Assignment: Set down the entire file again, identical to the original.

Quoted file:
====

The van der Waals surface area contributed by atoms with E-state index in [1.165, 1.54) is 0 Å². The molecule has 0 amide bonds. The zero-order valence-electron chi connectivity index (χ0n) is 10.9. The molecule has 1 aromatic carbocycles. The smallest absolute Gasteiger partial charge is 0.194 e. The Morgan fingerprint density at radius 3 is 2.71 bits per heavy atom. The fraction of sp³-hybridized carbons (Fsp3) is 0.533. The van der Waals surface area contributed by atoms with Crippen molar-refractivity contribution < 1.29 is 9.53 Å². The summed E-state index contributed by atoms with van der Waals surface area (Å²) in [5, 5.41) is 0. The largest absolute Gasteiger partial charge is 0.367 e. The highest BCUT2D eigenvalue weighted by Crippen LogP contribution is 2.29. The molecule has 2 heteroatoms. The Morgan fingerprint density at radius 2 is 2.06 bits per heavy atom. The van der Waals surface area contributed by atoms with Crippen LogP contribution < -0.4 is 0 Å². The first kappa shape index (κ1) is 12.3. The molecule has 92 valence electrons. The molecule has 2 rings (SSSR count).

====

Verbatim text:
The van der Waals surface area contributed by atoms with E-state index in [1.165, 1.54) is 0 Å². The molecule has 0 amide bonds. The zero-order valence-electron chi connectivity index (χ0n) is 10.9. The molecule has 1 aromatic carbocycles. The smallest absolute Gasteiger partial charge is 0.194 e. The Morgan fingerprint density at radius 3 is 2.71 bits per heavy atom. The fraction of sp³-hybridized carbons (Fsp3) is 0.533. The van der Waals surface area contributed by atoms with Crippen molar-refractivity contribution < 1.29 is 9.53 Å². The summed E-state index contributed by atoms with van der Waals surface area (Å²) in [5, 5.41) is 0. The largest absolute Gasteiger partial charge is 0.367 e. The highest BCUT2D eigenvalue weighted by Crippen LogP contribution is 2.29. The molecule has 2 heteroatoms. The Morgan fingerprint density at radius 2 is 2.06 bits per heavy atom. The van der Waals surface area contributed by atoms with Crippen LogP contribution < -0.4 is 0 Å². The first kappa shape index (κ1) is 12.3. The molecule has 92 valence electrons. The molecule has 2 rings (SSSR count).